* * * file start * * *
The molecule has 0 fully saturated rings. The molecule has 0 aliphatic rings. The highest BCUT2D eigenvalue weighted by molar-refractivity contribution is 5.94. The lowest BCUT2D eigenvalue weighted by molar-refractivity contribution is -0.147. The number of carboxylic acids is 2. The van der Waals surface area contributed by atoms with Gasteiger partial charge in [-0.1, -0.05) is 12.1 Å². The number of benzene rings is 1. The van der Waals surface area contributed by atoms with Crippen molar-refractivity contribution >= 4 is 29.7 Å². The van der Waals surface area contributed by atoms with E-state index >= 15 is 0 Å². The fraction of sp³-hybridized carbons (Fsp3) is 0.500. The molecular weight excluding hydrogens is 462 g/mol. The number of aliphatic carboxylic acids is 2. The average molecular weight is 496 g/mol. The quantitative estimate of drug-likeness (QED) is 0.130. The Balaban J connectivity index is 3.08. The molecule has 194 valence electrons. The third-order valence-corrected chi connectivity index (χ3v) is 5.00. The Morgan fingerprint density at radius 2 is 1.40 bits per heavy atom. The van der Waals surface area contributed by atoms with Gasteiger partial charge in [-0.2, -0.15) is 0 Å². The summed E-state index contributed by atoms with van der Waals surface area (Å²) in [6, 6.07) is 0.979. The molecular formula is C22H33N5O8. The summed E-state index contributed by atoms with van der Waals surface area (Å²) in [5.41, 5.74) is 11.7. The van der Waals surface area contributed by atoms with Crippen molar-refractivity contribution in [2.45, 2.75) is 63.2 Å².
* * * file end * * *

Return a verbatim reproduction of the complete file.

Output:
The molecule has 0 fully saturated rings. The molecule has 0 aliphatic rings. The highest BCUT2D eigenvalue weighted by molar-refractivity contribution is 5.94. The lowest BCUT2D eigenvalue weighted by molar-refractivity contribution is -0.147. The number of carboxylic acids is 2. The van der Waals surface area contributed by atoms with Gasteiger partial charge in [-0.1, -0.05) is 12.1 Å². The number of benzene rings is 1. The van der Waals surface area contributed by atoms with Crippen molar-refractivity contribution >= 4 is 29.7 Å². The van der Waals surface area contributed by atoms with E-state index >= 15 is 0 Å². The fraction of sp³-hybridized carbons (Fsp3) is 0.500. The molecular weight excluding hydrogens is 462 g/mol. The number of aliphatic carboxylic acids is 2. The average molecular weight is 496 g/mol. The quantitative estimate of drug-likeness (QED) is 0.130. The Balaban J connectivity index is 3.08. The molecule has 194 valence electrons. The third-order valence-corrected chi connectivity index (χ3v) is 5.00. The Morgan fingerprint density at radius 2 is 1.40 bits per heavy atom. The van der Waals surface area contributed by atoms with Gasteiger partial charge in [-0.2, -0.15) is 0 Å². The summed E-state index contributed by atoms with van der Waals surface area (Å²) in [6, 6.07) is 0.979. The molecular formula is C22H33N5O8. The summed E-state index contributed by atoms with van der Waals surface area (Å²) in [5.41, 5.74) is 11.7. The van der Waals surface area contributed by atoms with Crippen molar-refractivity contribution in [2.45, 2.75) is 63.2 Å².